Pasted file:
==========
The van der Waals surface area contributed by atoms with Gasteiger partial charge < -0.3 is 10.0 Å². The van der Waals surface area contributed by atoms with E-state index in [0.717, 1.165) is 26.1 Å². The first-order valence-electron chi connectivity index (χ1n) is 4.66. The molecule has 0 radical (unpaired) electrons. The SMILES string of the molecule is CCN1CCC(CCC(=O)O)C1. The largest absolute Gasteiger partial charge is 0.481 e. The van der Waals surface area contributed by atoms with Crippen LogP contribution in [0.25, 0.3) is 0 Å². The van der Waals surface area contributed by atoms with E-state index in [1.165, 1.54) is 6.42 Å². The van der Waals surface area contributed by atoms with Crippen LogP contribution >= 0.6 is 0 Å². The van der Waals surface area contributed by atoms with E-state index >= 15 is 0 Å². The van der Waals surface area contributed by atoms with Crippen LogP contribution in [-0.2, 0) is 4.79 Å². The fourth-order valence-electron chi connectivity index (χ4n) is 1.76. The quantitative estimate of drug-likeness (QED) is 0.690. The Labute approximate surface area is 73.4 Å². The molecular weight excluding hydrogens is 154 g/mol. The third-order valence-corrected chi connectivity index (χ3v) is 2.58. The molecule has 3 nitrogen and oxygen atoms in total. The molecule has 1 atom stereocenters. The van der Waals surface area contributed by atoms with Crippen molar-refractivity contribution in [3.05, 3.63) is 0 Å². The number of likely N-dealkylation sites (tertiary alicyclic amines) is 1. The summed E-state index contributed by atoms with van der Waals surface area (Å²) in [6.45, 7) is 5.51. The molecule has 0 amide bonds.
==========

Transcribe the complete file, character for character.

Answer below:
The van der Waals surface area contributed by atoms with Gasteiger partial charge < -0.3 is 10.0 Å². The van der Waals surface area contributed by atoms with E-state index in [0.717, 1.165) is 26.1 Å². The first-order valence-electron chi connectivity index (χ1n) is 4.66. The molecule has 0 radical (unpaired) electrons. The SMILES string of the molecule is CCN1CCC(CCC(=O)O)C1. The largest absolute Gasteiger partial charge is 0.481 e. The van der Waals surface area contributed by atoms with Crippen LogP contribution in [0.25, 0.3) is 0 Å². The van der Waals surface area contributed by atoms with E-state index in [1.165, 1.54) is 6.42 Å². The van der Waals surface area contributed by atoms with Crippen LogP contribution >= 0.6 is 0 Å². The van der Waals surface area contributed by atoms with E-state index >= 15 is 0 Å². The van der Waals surface area contributed by atoms with Crippen LogP contribution in [-0.2, 0) is 4.79 Å². The fourth-order valence-electron chi connectivity index (χ4n) is 1.76. The quantitative estimate of drug-likeness (QED) is 0.690. The Labute approximate surface area is 73.4 Å². The molecular weight excluding hydrogens is 154 g/mol. The third-order valence-corrected chi connectivity index (χ3v) is 2.58. The molecule has 3 nitrogen and oxygen atoms in total. The molecule has 1 atom stereocenters. The van der Waals surface area contributed by atoms with Crippen molar-refractivity contribution in [3.05, 3.63) is 0 Å². The number of likely N-dealkylation sites (tertiary alicyclic amines) is 1. The summed E-state index contributed by atoms with van der Waals surface area (Å²) in [6.45, 7) is 5.51. The molecule has 0 amide bonds.